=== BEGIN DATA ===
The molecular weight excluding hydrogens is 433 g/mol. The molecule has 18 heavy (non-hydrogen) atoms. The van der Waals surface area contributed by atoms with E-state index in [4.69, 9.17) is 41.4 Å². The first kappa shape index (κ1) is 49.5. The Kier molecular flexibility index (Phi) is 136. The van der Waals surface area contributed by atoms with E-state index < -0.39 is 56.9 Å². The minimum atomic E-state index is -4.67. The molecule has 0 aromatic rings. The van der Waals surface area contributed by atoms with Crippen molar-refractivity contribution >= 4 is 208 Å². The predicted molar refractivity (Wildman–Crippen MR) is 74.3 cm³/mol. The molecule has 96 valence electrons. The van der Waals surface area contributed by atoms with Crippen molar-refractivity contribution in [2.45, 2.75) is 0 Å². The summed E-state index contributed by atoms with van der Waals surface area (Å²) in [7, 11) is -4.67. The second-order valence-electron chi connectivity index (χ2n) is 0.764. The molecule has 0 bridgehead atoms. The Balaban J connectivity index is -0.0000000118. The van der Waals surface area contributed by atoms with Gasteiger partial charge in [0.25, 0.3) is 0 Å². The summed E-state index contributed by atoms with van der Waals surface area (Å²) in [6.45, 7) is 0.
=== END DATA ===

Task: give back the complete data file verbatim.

The molecular weight excluding hydrogens is 433 g/mol. The molecule has 18 heavy (non-hydrogen) atoms. The van der Waals surface area contributed by atoms with E-state index in [4.69, 9.17) is 41.4 Å². The first kappa shape index (κ1) is 49.5. The Kier molecular flexibility index (Phi) is 136. The van der Waals surface area contributed by atoms with E-state index < -0.39 is 56.9 Å². The minimum atomic E-state index is -4.67. The molecule has 0 aromatic rings. The van der Waals surface area contributed by atoms with Crippen molar-refractivity contribution >= 4 is 208 Å². The predicted molar refractivity (Wildman–Crippen MR) is 74.3 cm³/mol. The molecule has 96 valence electrons. The van der Waals surface area contributed by atoms with Crippen molar-refractivity contribution in [2.45, 2.75) is 0 Å². The summed E-state index contributed by atoms with van der Waals surface area (Å²) in [7, 11) is -4.67. The second-order valence-electron chi connectivity index (χ2n) is 0.764. The molecule has 0 bridgehead atoms. The Balaban J connectivity index is -0.0000000118. The van der Waals surface area contributed by atoms with Gasteiger partial charge in [0.25, 0.3) is 0 Å². The summed E-state index contributed by atoms with van der Waals surface area (Å²) in [6.45, 7) is 0.